Mr. Mallory and the Streetcar

In Cincinnati’s annual State of the City address, Mayor Mark Mallory took an early opportunity to vaunt about the proposed streetcar system, stating in a lofty voice that “the benefits of the Streetcar system are too significant to allow the naysayers to derail our efforts. The facts are clear. Streetcars must be a part of Cincinnati’s future and we will fight to make it happen.”

His charged comments drew one of the largest applause from the crowd of 600 at the Duke Energy Convention Center.

Mallory stated that streetcars and fixed-rail investments will spur new development along its proposed route, citing that the first phase of the streetcar would connect two of Cincinnati’s largest employment bases: uptown and downtown, and cut through the heart of Over-the-Rhine. Mallory cited Tampa’s TECO Line Streetcar System, which has attracted more than $900 million in new investment and development along the line and Charlotte’s streetcar and the LYNX light rail line that has attracted over $1 billion in new investment along the corridor. It goes without saying that the role model for Cincinnati is Portland, where over $2.8 billion has been invested along its streetcar network.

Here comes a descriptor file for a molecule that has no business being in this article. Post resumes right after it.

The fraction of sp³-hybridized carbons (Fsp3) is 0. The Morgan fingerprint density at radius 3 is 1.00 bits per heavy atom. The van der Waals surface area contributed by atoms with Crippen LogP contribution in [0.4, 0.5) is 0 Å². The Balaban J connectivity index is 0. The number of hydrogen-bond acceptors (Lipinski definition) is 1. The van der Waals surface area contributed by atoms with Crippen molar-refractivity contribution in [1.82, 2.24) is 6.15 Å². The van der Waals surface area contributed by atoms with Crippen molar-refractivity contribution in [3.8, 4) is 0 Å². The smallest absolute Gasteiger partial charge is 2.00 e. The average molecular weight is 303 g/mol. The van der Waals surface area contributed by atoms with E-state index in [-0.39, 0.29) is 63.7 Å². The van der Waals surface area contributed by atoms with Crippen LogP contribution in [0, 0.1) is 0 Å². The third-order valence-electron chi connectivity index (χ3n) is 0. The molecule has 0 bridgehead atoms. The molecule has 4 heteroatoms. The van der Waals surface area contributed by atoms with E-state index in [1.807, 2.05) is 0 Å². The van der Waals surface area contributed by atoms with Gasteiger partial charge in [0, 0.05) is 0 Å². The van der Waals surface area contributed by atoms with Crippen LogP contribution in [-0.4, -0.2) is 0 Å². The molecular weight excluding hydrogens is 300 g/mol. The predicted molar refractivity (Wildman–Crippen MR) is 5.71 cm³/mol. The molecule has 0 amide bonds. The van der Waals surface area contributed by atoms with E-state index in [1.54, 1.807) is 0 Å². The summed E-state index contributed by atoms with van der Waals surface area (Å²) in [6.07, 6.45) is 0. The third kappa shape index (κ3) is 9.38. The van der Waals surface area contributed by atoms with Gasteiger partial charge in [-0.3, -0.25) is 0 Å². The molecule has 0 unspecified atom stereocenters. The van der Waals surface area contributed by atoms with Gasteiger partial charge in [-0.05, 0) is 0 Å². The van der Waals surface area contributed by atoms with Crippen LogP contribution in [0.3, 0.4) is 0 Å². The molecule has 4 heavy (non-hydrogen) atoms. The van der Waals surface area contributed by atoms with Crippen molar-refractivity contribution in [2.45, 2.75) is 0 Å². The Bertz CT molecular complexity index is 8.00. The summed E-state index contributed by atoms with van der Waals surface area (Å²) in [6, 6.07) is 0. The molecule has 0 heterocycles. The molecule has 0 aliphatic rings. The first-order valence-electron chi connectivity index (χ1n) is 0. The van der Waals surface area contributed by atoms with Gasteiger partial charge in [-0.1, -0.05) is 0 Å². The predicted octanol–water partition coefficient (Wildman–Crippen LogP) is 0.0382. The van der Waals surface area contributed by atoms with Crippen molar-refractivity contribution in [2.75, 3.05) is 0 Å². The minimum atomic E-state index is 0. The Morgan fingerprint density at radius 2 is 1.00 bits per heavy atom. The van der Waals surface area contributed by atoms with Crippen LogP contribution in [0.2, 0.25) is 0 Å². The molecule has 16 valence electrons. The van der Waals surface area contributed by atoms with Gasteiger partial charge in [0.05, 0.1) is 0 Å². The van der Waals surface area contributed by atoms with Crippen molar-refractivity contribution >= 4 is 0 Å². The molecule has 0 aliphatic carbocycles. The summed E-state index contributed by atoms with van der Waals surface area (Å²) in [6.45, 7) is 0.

According to HDR Consulting, a modest investment of $102 million to construct phase one of Cincinnati’s streetcar would generate $1.4 billion in new investment along the line. While a lot of the funding is in place for phase one, Mallory submitted a request for more than $60 million from President Barack Obama’s economic stimulus package with the hope that some, if not all of the requested funding will be received.